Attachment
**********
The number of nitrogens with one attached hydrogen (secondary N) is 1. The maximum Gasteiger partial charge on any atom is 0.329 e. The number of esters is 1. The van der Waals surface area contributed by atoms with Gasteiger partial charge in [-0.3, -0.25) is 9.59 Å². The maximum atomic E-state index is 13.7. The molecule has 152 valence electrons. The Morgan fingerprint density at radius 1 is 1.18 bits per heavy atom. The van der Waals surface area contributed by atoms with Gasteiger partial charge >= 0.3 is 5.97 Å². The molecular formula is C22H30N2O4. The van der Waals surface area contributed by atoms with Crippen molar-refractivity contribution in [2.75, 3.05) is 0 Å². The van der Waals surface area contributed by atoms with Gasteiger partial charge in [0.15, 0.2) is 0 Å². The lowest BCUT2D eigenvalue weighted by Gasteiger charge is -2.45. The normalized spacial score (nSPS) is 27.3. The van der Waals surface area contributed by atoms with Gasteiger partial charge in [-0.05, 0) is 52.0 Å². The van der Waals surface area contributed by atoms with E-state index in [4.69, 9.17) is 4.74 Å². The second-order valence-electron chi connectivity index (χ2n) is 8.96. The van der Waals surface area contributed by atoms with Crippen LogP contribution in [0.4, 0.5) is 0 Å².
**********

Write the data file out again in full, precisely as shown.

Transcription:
The number of nitrogens with one attached hydrogen (secondary N) is 1. The maximum Gasteiger partial charge on any atom is 0.329 e. The number of esters is 1. The van der Waals surface area contributed by atoms with Gasteiger partial charge in [-0.3, -0.25) is 9.59 Å². The maximum atomic E-state index is 13.7. The molecule has 152 valence electrons. The Morgan fingerprint density at radius 1 is 1.18 bits per heavy atom. The van der Waals surface area contributed by atoms with Gasteiger partial charge >= 0.3 is 5.97 Å². The molecular formula is C22H30N2O4. The van der Waals surface area contributed by atoms with Crippen molar-refractivity contribution in [2.75, 3.05) is 0 Å². The van der Waals surface area contributed by atoms with Gasteiger partial charge in [0.15, 0.2) is 0 Å². The lowest BCUT2D eigenvalue weighted by Gasteiger charge is -2.45. The normalized spacial score (nSPS) is 27.3. The van der Waals surface area contributed by atoms with Gasteiger partial charge in [-0.05, 0) is 52.0 Å². The van der Waals surface area contributed by atoms with E-state index in [4.69, 9.17) is 4.74 Å². The second-order valence-electron chi connectivity index (χ2n) is 8.96. The van der Waals surface area contributed by atoms with Crippen LogP contribution in [0.4, 0.5) is 0 Å².